How can God guide me in making an important decision?

A Christian should always pass his/her thinking and values through the filter of the scriptures and good spiritual values.   God’s guidance is through his word – the Bible.  Here are some principles to guide you on making important decisions.

1.         Keep in mind that God gives you the privilege and the responsibility for making decisions. He could send you text messages or reveal secrets through divination, but trying to divine the future is forbidden in the Bible (1 Samuel 15:23).

2.         Obey the word.  Scan your memory of the scriptures for relevant moral principles that help you see the problem from God’s point of view.  Is your situation like any Bible character?  Are there scriptures that prohibit or recommend a certain action?  

a.         Is there potential danger in my choice? - 1 Thessalonians 5:22 “Abstain from every form of evil.” Avoid anything that even appears to be evil.



b.         Will my decision glorify God? - 1 Corinthians 10:31 “So, whether you eat or drink, or whatever you do, do all to the glory of God.” Try to consider God’s honor even in the most common actions of your life such as your choice of food.



c.          Does my decision fit with the example of Jesus? - 1 Peter 2:21 “For to this you have been called, because Christ also suffered for you, leaving you an example, so that you might follow in his steps.”  A Christian should read Matthew, Mark, Luke and John to know Christ’s actions, attitudes and habits.



d.         Will my decision grieve the Holy Spirit? - Ephesians 4:30 “And do not grieve the Holy Spirit of God, by whom you were sealed for the day of redemption.”  When your reading or praying habits suffer, you should know that you are on the wrong track.



e.         Will my decision help my testimony with my friends? - 1 Timothy 3:7 “Moreover, he must be well thought of by outsiders, so that he may not fall into disgrace, into a snare of the devil.” An action affects a testimony by how others perceive you, not by how you perceive yourself.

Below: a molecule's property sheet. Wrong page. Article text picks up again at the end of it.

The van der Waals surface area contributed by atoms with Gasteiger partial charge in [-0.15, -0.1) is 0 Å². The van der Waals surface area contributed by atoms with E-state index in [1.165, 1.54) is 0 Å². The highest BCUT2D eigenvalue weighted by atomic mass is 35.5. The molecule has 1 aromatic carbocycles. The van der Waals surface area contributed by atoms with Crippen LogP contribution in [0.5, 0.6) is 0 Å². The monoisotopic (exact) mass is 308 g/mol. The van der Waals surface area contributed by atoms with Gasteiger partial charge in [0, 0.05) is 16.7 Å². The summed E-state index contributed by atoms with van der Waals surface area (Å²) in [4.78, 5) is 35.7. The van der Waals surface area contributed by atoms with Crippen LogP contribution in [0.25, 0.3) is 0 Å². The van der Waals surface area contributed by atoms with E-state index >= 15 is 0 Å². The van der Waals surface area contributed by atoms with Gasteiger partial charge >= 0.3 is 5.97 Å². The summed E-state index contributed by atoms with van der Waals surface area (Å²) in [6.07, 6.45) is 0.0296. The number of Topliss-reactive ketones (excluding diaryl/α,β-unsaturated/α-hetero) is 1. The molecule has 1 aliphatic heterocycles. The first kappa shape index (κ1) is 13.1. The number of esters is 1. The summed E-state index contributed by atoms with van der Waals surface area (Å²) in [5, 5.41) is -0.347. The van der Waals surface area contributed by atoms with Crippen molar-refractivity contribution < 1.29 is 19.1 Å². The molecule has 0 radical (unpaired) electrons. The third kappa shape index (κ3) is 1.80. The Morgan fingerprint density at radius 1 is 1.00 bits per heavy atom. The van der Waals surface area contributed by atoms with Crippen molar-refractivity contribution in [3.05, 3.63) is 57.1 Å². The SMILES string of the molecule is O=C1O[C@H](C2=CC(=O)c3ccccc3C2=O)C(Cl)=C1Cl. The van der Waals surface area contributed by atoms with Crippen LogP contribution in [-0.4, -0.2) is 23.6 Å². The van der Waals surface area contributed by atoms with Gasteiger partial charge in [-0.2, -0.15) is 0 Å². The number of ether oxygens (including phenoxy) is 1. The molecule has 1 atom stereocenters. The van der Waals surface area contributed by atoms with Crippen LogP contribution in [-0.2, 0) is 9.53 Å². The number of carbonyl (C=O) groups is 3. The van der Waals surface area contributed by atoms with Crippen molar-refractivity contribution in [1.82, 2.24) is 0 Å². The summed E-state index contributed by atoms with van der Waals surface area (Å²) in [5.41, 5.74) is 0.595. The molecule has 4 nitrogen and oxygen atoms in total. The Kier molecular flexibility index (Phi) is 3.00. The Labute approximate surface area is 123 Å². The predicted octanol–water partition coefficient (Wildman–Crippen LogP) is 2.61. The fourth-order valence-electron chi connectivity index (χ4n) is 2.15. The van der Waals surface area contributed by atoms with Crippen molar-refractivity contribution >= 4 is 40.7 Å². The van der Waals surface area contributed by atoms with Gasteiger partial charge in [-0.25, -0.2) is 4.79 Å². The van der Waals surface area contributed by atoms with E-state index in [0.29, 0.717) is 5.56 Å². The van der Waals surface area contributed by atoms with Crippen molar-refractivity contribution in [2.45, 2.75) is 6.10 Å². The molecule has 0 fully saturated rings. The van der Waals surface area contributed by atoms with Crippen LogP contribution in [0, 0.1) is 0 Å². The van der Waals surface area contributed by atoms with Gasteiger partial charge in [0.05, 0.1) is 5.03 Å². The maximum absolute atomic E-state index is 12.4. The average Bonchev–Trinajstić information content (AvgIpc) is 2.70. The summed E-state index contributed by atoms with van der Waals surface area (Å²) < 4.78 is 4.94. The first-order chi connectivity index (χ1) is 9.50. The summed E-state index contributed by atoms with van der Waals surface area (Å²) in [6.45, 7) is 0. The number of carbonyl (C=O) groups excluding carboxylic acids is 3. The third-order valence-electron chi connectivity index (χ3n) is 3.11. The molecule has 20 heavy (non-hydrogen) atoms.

f.          Will my decision stumble a fellow believer? - Romans 14:13 “Therefore let us not pass judgment on one another any longer, but rather decide never to put a stumbling block or hindrance in the way of a brother.”  Your actions will affect other believers, especially those who follow your example. Be mindful of how your influence has the potential to lead others into bad decisions.









3.         Pray for wisdom (James 1:5).  Wisdom is not the same as intelligence.  Being wise is to think like God would have you think, applying his word in a consistent way.  Ask God to make you aware of any weakness or blind spots you may have.

4.         Pray for courage (Acts 4:29-31).  When you know you are obeying God’s word and there are those who oppose, you need God to strengthen you to do what is right.

5.         Seek advice from wise friends. Several reasons for seeking advice from others include:



 a.         Multiple Viewpoints.  The objective viewpoint of another person helps you to see how the decision relates to your gifts, talents, weaknesses and tendencies to sin.  Proverbs 15:22 “Without counsel plans fail, but with many advisers they succeed.”



b.         Self-Improvement.  Be humble enough to admit that others may be wiser than you are.  Self-analysis is sometimes a big blind spot that only a true friend can tactfully tell us about. Proverbs 19:20 “Listen to advice and accept instruction, that you may gain wisdom in the future.” 



c.          Self-Understanding. Stating a summary of your case to others makes the issues sharper in your own mind. Proverbs 27:17 “Iron sharpens iron, and one man sharpens another.”



d.         Honest Critics. You are free to reject advice, but be sure to consider it first.  Listen to various points of view. Write opposing suggestions in a short list to compare the strengths and weaknesses of each option.  Proverbs 15:31 “The ear that listens to life-giving reproof will dwell among the wise.”







6.         Make the decision in humility.  When you finally do reach a conclusion and proceed with your plan, always be aware that God may have different plans than what you thought.  Even though you might not always say the phrase, keep the mentality “if the Lord will” (James 4:13-17).

For a full-length answer to the many questions about knowing the will of the Lord, see the article How can I know God's will for marriage, job and home?


Shad David Sluiter